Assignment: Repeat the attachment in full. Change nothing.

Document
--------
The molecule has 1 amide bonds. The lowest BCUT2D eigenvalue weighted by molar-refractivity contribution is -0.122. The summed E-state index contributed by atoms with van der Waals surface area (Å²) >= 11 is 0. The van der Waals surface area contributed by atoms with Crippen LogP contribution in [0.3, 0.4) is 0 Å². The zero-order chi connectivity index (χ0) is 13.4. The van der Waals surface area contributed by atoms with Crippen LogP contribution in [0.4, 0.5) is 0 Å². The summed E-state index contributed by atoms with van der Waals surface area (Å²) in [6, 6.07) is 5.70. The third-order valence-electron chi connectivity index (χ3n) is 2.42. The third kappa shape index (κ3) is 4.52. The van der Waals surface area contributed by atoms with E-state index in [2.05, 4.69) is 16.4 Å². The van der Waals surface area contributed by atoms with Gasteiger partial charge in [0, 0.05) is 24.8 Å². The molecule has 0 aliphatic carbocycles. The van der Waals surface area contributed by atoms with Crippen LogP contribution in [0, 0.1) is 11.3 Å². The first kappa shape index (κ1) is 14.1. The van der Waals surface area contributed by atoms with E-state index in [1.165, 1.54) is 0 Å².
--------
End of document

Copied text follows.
The molecule has 1 amide bonds. The lowest BCUT2D eigenvalue weighted by molar-refractivity contribution is -0.122. The summed E-state index contributed by atoms with van der Waals surface area (Å²) >= 11 is 0. The van der Waals surface area contributed by atoms with Crippen LogP contribution in [0.3, 0.4) is 0 Å². The zero-order chi connectivity index (χ0) is 13.4. The van der Waals surface area contributed by atoms with Crippen LogP contribution in [0.4, 0.5) is 0 Å². The summed E-state index contributed by atoms with van der Waals surface area (Å²) in [6, 6.07) is 5.70. The third-order valence-electron chi connectivity index (χ3n) is 2.42. The third kappa shape index (κ3) is 4.52. The van der Waals surface area contributed by atoms with E-state index in [2.05, 4.69) is 16.4 Å². The van der Waals surface area contributed by atoms with Gasteiger partial charge in [0, 0.05) is 24.8 Å². The molecule has 0 aliphatic carbocycles. The van der Waals surface area contributed by atoms with Crippen LogP contribution in [0, 0.1) is 11.3 Å². The first kappa shape index (κ1) is 14.1. The van der Waals surface area contributed by atoms with E-state index in [1.165, 1.54) is 0 Å².